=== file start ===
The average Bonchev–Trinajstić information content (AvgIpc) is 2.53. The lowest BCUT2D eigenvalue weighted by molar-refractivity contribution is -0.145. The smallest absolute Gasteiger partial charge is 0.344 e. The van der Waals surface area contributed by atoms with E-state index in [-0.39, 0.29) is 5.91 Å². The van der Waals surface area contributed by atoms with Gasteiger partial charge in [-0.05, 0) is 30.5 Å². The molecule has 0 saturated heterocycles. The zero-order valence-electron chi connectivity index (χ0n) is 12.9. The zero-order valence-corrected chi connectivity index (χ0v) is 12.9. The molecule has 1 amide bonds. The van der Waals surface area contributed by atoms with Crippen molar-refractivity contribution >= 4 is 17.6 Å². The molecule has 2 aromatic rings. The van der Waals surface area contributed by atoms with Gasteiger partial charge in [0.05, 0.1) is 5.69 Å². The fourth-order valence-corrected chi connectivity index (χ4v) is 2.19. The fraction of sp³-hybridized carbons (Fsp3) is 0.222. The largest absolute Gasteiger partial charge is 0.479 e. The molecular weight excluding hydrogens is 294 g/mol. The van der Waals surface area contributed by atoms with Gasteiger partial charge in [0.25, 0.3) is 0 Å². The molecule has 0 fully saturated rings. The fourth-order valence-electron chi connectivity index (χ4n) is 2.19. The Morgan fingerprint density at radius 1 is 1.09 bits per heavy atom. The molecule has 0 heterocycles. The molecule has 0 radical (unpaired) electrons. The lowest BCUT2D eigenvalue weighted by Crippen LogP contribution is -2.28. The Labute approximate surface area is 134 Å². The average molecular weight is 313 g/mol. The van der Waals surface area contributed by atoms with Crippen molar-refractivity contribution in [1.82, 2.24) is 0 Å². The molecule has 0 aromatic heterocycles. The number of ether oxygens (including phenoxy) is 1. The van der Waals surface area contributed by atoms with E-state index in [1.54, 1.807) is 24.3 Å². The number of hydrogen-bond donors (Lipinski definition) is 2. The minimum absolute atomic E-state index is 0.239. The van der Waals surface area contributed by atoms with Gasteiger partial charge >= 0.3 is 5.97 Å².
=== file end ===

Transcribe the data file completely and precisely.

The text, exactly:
The average Bonchev–Trinajstić information content (AvgIpc) is 2.53. The lowest BCUT2D eigenvalue weighted by molar-refractivity contribution is -0.145. The smallest absolute Gasteiger partial charge is 0.344 e. The van der Waals surface area contributed by atoms with E-state index in [-0.39, 0.29) is 5.91 Å². The van der Waals surface area contributed by atoms with Gasteiger partial charge in [-0.05, 0) is 30.5 Å². The molecule has 0 saturated heterocycles. The zero-order valence-electron chi connectivity index (χ0n) is 12.9. The zero-order valence-corrected chi connectivity index (χ0v) is 12.9. The molecule has 1 amide bonds. The van der Waals surface area contributed by atoms with Crippen molar-refractivity contribution >= 4 is 17.6 Å². The molecule has 2 aromatic rings. The van der Waals surface area contributed by atoms with Gasteiger partial charge in [0.05, 0.1) is 5.69 Å². The fourth-order valence-corrected chi connectivity index (χ4v) is 2.19. The fraction of sp³-hybridized carbons (Fsp3) is 0.222. The largest absolute Gasteiger partial charge is 0.479 e. The molecular weight excluding hydrogens is 294 g/mol. The van der Waals surface area contributed by atoms with Gasteiger partial charge in [0.25, 0.3) is 0 Å². The molecule has 0 fully saturated rings. The fourth-order valence-electron chi connectivity index (χ4n) is 2.19. The Morgan fingerprint density at radius 1 is 1.09 bits per heavy atom. The molecule has 0 heterocycles. The molecule has 0 radical (unpaired) electrons. The lowest BCUT2D eigenvalue weighted by Crippen LogP contribution is -2.28. The Labute approximate surface area is 134 Å². The average molecular weight is 313 g/mol. The van der Waals surface area contributed by atoms with Crippen molar-refractivity contribution in [1.82, 2.24) is 0 Å². The molecule has 0 aromatic heterocycles. The number of ether oxygens (including phenoxy) is 1. The van der Waals surface area contributed by atoms with E-state index in [1.54, 1.807) is 24.3 Å². The number of hydrogen-bond donors (Lipinski definition) is 2. The minimum absolute atomic E-state index is 0.239. The van der Waals surface area contributed by atoms with Gasteiger partial charge >= 0.3 is 5.97 Å².